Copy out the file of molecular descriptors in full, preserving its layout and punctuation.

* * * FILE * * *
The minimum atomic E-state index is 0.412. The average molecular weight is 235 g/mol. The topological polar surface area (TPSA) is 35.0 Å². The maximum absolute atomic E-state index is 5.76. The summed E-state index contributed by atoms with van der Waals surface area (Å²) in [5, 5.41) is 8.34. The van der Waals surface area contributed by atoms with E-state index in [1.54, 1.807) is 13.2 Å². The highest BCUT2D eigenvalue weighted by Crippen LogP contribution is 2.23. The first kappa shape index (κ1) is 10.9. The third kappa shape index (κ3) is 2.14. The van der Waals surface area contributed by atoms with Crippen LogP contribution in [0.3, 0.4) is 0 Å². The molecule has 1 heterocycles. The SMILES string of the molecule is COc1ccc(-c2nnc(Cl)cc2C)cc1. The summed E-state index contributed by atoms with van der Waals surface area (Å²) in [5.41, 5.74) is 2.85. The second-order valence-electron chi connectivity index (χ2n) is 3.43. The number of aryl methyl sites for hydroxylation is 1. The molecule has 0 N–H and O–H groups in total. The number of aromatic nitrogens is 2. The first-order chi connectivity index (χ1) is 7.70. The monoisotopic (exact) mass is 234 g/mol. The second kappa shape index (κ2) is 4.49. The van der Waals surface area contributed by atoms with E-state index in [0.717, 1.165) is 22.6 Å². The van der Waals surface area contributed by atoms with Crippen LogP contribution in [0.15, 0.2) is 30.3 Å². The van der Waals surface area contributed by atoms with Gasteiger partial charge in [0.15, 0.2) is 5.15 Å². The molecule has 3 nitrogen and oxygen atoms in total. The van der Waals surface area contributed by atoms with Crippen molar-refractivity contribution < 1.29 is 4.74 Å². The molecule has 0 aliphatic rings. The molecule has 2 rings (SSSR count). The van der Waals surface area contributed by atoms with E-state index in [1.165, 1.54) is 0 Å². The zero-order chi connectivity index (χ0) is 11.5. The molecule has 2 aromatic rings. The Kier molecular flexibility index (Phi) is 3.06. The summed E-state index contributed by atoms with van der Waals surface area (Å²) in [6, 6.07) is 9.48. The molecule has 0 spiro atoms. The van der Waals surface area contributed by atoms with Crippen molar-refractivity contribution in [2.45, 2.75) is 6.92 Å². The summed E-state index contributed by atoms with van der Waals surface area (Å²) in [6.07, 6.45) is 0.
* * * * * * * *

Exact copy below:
The minimum atomic E-state index is 0.412. The average molecular weight is 235 g/mol. The topological polar surface area (TPSA) is 35.0 Å². The maximum absolute atomic E-state index is 5.76. The summed E-state index contributed by atoms with van der Waals surface area (Å²) in [5, 5.41) is 8.34. The van der Waals surface area contributed by atoms with E-state index in [1.54, 1.807) is 13.2 Å². The highest BCUT2D eigenvalue weighted by Crippen LogP contribution is 2.23. The first kappa shape index (κ1) is 10.9. The third kappa shape index (κ3) is 2.14. The van der Waals surface area contributed by atoms with Crippen LogP contribution in [0.3, 0.4) is 0 Å². The molecule has 1 heterocycles. The SMILES string of the molecule is COc1ccc(-c2nnc(Cl)cc2C)cc1. The summed E-state index contributed by atoms with van der Waals surface area (Å²) in [5.41, 5.74) is 2.85. The second-order valence-electron chi connectivity index (χ2n) is 3.43. The number of aryl methyl sites for hydroxylation is 1. The molecule has 0 N–H and O–H groups in total. The number of aromatic nitrogens is 2. The first-order chi connectivity index (χ1) is 7.70. The monoisotopic (exact) mass is 234 g/mol. The second kappa shape index (κ2) is 4.49. The van der Waals surface area contributed by atoms with E-state index in [0.717, 1.165) is 22.6 Å². The van der Waals surface area contributed by atoms with Crippen LogP contribution in [0.15, 0.2) is 30.3 Å². The van der Waals surface area contributed by atoms with Gasteiger partial charge in [0.15, 0.2) is 5.15 Å². The molecule has 3 nitrogen and oxygen atoms in total. The van der Waals surface area contributed by atoms with Crippen molar-refractivity contribution < 1.29 is 4.74 Å². The molecule has 0 aliphatic rings. The molecule has 2 rings (SSSR count). The van der Waals surface area contributed by atoms with E-state index in [1.165, 1.54) is 0 Å². The zero-order chi connectivity index (χ0) is 11.5. The molecule has 2 aromatic rings. The Kier molecular flexibility index (Phi) is 3.06. The summed E-state index contributed by atoms with van der Waals surface area (Å²) in [6, 6.07) is 9.48. The molecule has 0 spiro atoms. The van der Waals surface area contributed by atoms with Crippen molar-refractivity contribution in [2.45, 2.75) is 6.92 Å². The summed E-state index contributed by atoms with van der Waals surface area (Å²) in [6.07, 6.45) is 0.